I feel like a genius even though I’m far from it. Some people may not know this, but Canada has some of the most expensive cell phone plans in the world. Researching data plans in Canada is also a painstaking event in itself. But we are now champions of the Canadian data plan…at least we think we are. This post is not only some advice about data plans in Canada for my fellow hosers, but for U.S. Americans too, as it’s pretty much the same boat for y’all south of the border.
Here’s the deal. There are some big players named Rogers and Bell who pretty much control the Canadian cell phone industry when it comes to network providers. Meaning they also pretty much control the data plans in Canada too. There are others; Fido, Wind; Koodo; Virgin; Telus, but the infrastructure largely belongs to Rogers and Bell.
Data Plans in Canada – an unnecessarily complicated thing?
We started things off by looking at talk/text plans because that’s what is thrown in our face. Mistake. Totally overpriced and overkill for what we need. Talking? I don’t talk to people on the phone. And texting? What is this 2001?
Okay, here’s a little history and some understanding for my fellow Canucks and those neighbours to the south if you’re still reading along. Basically, when it comes to data plans, you’re getting screwed worse than Andy Dufresne in the Shawshank Redemption.
In Latin America you buy a card with a dollar amount; $5, $10, or $15 dollar denominations. This amount gets added to your “account”. From there, YOU DECIDE how you want to allocate those funds in your account – whether you want to put some money towards phone minutes, or data. Confused? Don’t be, it’s simple. Every month we would buy a $15 card and get 30 days/2GB of data, whichever came first. Periodically we’d buy a $5 card for phone minutes, and at 6 cents a minute/text we’d be able to have a lengthy conversation. And if someone texted us we would scold them and reply “Why are you texting me, WhatsApp me. PS. You owe me 6 cents”. We did need to use the phone occasionally, but again, we’d have likely belittled the caller; “Why are you phoning me, WhatsApp me”. So, at a maximum of $20/month for 2GB of data and some phone minutes, we were all set. It was great. It was simple. It wasn’t complex or confusing. There weren’t an abundance of unnecessary choices. Then we came “home”.
So here’s an attempt at how data plans in Canada works. You try to get anything in Canada and they try and sell you on “Unlimited Talk and Text”. Want the cheapest package? Okay, $20 gets you unlimited talk and text…but no data. And if you want 500MB of data, that’s somehow a lot extra, at least $10.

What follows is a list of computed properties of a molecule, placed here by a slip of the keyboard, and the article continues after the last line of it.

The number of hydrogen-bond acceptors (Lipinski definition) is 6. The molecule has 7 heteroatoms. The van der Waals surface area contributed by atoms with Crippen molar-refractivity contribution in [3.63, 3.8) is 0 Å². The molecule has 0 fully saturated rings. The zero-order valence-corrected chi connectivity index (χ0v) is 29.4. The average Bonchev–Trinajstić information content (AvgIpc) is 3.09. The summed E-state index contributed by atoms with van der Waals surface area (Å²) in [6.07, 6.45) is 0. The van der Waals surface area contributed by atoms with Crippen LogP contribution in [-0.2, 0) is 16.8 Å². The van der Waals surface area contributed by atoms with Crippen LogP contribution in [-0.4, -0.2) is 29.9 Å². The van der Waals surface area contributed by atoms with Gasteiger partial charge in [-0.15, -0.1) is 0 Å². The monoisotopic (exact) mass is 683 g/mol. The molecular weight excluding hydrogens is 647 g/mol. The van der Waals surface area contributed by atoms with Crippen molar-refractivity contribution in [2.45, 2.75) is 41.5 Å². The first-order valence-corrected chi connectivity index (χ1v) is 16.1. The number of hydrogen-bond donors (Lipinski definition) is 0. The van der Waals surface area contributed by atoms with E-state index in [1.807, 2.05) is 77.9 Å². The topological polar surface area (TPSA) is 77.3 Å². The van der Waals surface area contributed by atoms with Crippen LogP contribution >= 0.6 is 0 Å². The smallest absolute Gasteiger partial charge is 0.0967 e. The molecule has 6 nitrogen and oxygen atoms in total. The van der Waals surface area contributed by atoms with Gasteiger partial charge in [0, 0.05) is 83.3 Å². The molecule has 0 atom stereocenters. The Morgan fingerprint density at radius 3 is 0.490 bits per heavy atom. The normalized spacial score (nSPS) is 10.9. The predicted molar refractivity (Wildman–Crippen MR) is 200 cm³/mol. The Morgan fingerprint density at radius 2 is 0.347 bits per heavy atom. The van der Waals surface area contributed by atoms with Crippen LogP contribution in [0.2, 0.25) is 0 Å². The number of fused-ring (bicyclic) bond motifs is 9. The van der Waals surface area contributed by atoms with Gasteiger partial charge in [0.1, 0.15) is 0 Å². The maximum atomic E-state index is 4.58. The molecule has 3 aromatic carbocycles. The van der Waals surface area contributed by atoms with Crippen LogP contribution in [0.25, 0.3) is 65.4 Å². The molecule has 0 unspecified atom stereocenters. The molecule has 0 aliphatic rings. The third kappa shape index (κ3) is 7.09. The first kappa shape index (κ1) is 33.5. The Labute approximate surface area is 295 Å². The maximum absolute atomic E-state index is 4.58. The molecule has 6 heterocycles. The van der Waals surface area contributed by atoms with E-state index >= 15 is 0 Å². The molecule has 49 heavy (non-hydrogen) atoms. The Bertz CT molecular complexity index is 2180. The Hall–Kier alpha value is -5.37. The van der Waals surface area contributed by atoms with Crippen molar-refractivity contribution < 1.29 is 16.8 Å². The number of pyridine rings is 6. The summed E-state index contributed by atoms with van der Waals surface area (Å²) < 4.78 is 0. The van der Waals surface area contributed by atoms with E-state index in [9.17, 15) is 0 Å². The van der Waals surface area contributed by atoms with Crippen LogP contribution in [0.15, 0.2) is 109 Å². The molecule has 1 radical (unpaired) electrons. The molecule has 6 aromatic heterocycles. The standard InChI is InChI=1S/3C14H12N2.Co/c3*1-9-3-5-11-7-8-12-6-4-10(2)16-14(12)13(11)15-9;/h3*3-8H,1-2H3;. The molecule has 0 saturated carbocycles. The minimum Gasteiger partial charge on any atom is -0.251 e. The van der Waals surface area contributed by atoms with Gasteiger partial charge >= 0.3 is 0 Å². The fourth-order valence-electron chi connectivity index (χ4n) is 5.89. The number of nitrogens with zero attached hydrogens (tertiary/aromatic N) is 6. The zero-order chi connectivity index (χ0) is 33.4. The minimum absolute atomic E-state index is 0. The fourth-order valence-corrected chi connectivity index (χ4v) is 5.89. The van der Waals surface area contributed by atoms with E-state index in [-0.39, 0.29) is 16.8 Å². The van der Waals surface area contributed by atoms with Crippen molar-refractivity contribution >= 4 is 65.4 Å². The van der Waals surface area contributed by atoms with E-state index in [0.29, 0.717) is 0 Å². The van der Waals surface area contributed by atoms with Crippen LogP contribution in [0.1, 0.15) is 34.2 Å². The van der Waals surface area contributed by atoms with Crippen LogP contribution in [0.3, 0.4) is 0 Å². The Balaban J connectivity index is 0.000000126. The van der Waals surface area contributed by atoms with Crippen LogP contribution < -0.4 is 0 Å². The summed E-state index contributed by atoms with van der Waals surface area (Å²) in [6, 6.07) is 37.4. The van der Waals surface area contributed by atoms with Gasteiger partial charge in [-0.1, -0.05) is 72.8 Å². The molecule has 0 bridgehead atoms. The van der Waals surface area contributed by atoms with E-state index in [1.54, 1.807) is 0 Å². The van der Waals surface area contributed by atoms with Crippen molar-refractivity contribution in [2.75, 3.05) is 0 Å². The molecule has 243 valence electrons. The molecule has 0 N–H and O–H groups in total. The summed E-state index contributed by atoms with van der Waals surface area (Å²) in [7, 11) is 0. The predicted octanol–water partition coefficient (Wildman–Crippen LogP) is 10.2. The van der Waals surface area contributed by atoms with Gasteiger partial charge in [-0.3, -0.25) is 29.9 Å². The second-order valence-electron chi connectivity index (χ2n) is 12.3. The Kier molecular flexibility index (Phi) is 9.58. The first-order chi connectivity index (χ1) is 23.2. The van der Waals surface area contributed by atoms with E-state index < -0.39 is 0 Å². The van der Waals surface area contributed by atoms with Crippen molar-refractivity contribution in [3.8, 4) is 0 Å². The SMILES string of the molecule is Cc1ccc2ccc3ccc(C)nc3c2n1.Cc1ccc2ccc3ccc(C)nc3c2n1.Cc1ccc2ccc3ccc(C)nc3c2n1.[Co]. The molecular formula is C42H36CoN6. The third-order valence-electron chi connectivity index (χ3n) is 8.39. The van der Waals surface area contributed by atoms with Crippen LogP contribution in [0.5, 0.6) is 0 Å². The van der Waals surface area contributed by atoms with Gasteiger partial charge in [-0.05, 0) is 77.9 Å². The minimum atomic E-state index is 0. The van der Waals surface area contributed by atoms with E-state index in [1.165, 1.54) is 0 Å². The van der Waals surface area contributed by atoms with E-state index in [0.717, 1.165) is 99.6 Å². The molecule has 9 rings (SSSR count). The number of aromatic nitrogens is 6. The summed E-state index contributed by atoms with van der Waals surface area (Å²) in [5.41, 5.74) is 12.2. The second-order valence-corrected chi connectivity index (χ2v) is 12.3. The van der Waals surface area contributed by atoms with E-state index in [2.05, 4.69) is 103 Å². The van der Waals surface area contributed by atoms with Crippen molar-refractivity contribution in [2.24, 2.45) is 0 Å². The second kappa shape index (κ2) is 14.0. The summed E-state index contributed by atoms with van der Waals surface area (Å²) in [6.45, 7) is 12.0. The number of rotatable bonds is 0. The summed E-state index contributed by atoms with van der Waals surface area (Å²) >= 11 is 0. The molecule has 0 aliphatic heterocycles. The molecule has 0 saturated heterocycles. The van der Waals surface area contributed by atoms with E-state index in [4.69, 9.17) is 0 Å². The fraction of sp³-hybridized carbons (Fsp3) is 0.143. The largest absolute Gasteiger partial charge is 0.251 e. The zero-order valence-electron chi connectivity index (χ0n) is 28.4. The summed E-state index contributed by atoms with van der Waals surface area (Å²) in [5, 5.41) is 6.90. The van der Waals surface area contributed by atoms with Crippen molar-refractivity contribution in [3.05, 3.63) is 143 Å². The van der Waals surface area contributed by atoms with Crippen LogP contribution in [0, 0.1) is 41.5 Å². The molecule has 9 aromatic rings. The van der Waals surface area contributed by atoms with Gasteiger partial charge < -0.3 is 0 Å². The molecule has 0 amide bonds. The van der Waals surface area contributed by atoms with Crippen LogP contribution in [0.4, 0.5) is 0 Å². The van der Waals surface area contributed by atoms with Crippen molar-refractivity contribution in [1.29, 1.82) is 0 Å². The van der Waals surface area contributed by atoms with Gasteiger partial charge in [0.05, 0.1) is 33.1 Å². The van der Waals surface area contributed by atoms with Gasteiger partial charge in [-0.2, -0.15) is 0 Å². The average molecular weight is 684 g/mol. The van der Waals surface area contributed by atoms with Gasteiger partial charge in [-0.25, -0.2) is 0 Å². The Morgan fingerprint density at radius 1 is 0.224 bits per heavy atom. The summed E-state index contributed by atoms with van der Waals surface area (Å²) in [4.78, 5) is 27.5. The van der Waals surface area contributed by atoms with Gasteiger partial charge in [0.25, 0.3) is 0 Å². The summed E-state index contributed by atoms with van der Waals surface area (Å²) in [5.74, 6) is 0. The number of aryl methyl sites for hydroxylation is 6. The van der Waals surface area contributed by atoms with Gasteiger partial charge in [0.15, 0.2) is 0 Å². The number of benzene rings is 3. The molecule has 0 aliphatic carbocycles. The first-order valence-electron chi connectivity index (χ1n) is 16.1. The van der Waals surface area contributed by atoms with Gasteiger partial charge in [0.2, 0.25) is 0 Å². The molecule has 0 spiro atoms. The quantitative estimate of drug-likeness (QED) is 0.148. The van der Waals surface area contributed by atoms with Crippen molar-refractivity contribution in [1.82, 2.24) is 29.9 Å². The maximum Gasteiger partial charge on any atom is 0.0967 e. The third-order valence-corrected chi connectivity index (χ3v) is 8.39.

The cheapest plan with talk/text and data we saw was $30. All “unlimited”. Let’s use that “unlimited” term loosely. Search around and you’ll see your data gets throttled. But that’s not the point of this article. Here’s a good article about how many of us Canucks get Ca-f@cked when it comes to data plans in Canada.
Having our own phone allows us A LOT more freedom than those who opt for the new/contract phones. We’re not locked into a contract at a minimum amount (typically $50/month package). Nor do we have to remain under contract for the mandatory two years. Of course the corporate cell phone guys are always coming out with newer/better/cooler/must-have-ier phones. But our S5 seems fine right now and even if something happens down the road I’m not forking out $700-$800 for a new phone. Not happening. Ever.
In regards to cheap data plans in Canada, Fido (and other providers) have Tablet plans where you don’t get talk/text minutes. I said pardon? That’s right, for $15 a month we can get 1 GB of data, and 3 GB for $25 – SWEET! That’s all we wanted. And they have these tablet plans in the USA too. The best part being you can get these plans to use on your regular cell – it doesn’t have to be for a tablet. Oh, and one better – our SIM was included in the package so we didn’t have to fork out even more money for that! Don’t even get me started on the price of SIM cards in North America vs. Latin America.
But why didn’t anyone mention these data plans to us before? Likely because it’s uncommon to NOT need talk/text here. And even more likely that the providers don’t want us to figure this out either. They want you to use talk/text for some insane archaic reason. But let’s face it, even if people did start making a mass exodus from the talk/text, the big boys upstairs would still have us by the short and curlies and would probably just increase rates.
With tablet plans we don’t get to use phone minutes or texting, although we can receive SMS messages. But hey, we don’t want to talk or text. BTDT. It’s time for North America to get with the program when it comes to pay-as-you-go plans. Start sticking it to your provider and use data only.
Oh, you still want to talk to someone?
- There’s an app for that!
It’s called MagicJack and for $10/year you can even get a phone number to make and receive calls. Or just use WhatsApp. The phone part is still a bit quirky but you can easily leave messages to each other. Besides, you don’t always want to talk to someone when they call anyway!
Now go sell all your stuff and ditch your talk/text plan!